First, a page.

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Political Philosophy and the Republican Future (eBook)

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Are we moving inevitably into an irreversible era of postnationalism and globalism? In Political Philosophy and the Republican Future, Gregory Bruce Smith asks, if participation in self-government is not central to citizens’ vision of the political good, is despotism inevitable? Smith's study evolves around reconciling the early republican tradition in Greece and Rome as set out by authors such as Aristotle and Cicero, and a more recent tradition shaped by thinkers such as Machiavelli, Locke, Montesquieu, Adam Smith, Madison, and Rousseau. Gregory Smith adds a further layer of complexity by analyzing how the republican and the larger philosophical tradition have been called into question by the critiques of Nietzsche, Heidegger, and their various followers.

For Smith, the republican future rests on the future of the tradition of political philosophy. In this book he explores the nature of political philosophy and the assumptions under which that tradition can be an ongoing tradition rather than one that is finished. He concludes that political philosophy must recover its phenomenological roots and attempt to transcend the self-legislating constructivism of modern philosophy. Forgetting our past traditions, he asserts, will only lead to despotism, the true enemy of all permutations of republicanism. Cicero's thought is presented as a classic example of the phenomenological approach to political philosophy. A return to the architectonic understanding of political philosophy exemplified by Cicero is, Smith argues, the key to the republican future.

Are we moving inevitably into an irreversible era of postnationalism and globalism? In Political Philosophy and the Republican Future, Gregory Bruce Smith asks, if participation in self-government is not central to citizens’ vision of the political good, is despotism inevitable? Smith's study evolves around reconciling the early republican tradition in Greece and Rome as set out by authors such as Aristotle and Cicero, and a more recent tradition shaped by thinkers such as Machiavelli, Locke, Montesquieu, Adam Smith, Madison, and Rousseau. Gregory Smith adds a further layer of complexity by analyzing how the republican and the larger philosophical tradition have been called into question by the critiques of Nietzsche, Heidegger, and their various followers.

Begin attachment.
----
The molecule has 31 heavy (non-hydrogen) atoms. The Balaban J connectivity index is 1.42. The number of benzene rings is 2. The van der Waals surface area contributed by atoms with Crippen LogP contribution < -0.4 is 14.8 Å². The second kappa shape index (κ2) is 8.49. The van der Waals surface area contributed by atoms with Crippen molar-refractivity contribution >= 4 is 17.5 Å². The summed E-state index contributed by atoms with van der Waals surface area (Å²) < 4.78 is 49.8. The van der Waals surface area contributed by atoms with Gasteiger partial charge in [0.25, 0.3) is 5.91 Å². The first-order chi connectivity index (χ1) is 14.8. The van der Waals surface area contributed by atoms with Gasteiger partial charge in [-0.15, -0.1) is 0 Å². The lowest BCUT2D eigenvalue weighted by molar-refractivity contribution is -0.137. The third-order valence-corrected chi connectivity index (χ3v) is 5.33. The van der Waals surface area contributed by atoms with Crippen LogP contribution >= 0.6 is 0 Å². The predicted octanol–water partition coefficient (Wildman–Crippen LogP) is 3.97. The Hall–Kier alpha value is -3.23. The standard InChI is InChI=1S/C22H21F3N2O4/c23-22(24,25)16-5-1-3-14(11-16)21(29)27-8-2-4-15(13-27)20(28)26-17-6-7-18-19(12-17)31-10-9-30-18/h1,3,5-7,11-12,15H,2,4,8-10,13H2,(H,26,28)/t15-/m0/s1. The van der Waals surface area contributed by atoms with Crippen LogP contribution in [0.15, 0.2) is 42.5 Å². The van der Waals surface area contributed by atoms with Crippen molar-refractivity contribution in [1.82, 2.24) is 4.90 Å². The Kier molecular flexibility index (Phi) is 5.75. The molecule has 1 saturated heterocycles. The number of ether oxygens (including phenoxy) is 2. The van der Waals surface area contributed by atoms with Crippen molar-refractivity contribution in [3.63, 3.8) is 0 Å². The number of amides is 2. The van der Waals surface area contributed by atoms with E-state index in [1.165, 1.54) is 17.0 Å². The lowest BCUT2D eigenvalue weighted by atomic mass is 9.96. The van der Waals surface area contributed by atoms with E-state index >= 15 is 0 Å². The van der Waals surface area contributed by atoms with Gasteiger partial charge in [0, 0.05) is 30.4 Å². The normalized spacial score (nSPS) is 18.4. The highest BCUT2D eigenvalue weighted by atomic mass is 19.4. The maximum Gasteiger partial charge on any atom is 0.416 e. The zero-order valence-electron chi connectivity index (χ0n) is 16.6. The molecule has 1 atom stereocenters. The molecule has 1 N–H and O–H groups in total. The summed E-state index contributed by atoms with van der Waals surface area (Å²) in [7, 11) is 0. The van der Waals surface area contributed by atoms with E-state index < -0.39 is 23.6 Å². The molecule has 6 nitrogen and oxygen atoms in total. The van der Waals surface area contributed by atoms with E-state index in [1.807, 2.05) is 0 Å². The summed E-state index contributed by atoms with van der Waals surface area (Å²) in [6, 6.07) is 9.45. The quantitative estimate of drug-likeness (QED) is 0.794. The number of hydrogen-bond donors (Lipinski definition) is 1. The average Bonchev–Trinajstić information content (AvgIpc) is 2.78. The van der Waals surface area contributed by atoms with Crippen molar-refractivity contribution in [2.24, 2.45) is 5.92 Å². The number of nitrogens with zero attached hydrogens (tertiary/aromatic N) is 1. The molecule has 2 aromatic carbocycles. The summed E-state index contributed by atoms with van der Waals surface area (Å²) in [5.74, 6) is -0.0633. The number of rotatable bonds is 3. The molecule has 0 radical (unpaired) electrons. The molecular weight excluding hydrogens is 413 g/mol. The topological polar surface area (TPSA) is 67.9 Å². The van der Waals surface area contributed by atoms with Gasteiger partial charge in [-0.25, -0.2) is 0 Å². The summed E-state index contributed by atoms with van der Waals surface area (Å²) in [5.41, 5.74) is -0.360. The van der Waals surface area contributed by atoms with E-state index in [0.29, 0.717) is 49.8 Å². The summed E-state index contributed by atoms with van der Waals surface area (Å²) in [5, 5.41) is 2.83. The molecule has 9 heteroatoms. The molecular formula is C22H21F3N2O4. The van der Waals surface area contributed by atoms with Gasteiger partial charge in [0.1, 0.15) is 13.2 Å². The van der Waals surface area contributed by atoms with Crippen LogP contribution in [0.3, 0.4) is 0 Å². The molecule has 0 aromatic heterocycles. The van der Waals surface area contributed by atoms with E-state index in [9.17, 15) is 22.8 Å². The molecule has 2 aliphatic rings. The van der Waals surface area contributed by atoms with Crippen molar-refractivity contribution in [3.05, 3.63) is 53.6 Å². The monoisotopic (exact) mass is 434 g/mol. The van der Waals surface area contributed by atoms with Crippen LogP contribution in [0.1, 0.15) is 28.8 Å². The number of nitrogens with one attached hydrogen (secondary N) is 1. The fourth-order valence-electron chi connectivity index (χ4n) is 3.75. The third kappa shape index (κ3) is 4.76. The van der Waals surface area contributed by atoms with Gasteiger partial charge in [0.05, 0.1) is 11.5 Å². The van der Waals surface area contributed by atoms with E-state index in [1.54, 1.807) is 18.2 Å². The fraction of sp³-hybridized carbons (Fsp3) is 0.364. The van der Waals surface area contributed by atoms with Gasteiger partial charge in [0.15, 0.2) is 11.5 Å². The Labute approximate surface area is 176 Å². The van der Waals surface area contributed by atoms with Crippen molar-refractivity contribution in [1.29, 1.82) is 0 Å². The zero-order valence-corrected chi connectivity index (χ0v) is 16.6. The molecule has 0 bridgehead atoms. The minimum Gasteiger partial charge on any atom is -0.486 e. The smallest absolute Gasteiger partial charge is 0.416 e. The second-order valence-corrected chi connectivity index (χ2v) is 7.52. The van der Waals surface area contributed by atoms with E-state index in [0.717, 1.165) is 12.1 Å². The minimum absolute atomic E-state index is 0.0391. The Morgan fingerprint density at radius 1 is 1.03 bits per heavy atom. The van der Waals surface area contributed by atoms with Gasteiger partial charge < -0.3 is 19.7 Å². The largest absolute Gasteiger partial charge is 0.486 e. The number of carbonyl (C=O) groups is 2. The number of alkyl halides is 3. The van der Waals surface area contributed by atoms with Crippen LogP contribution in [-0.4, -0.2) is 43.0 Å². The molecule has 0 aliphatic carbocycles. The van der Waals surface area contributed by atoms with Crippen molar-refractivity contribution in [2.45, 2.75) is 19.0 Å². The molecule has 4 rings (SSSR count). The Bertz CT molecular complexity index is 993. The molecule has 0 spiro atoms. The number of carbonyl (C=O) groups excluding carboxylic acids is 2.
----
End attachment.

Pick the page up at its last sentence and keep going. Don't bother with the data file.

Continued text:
For Smith, the republican future rests on the future of the tradition of political philosophy. In this book he explores the nature of political philosophy and the assumptions under which that tradition can be an ongoing tradition rather than one that is finished. He concludes that political philosophy must recover its phenomenological roots and attempt to transcend the self-legislating constructivism of modern philosophy. Forgetting our past traditions, he asserts, will only lead to despotism, the true enemy of all permutations of republicanism. Cicero's thought is presented as a classic example of the phenomenological approach to political philosophy. A return to the architectonic understanding of political philosophy exemplified by Cicero is, Smith argues, the key to the republican future.



Political Philosophy and the Republican Future

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by Gregory Bruce Smith

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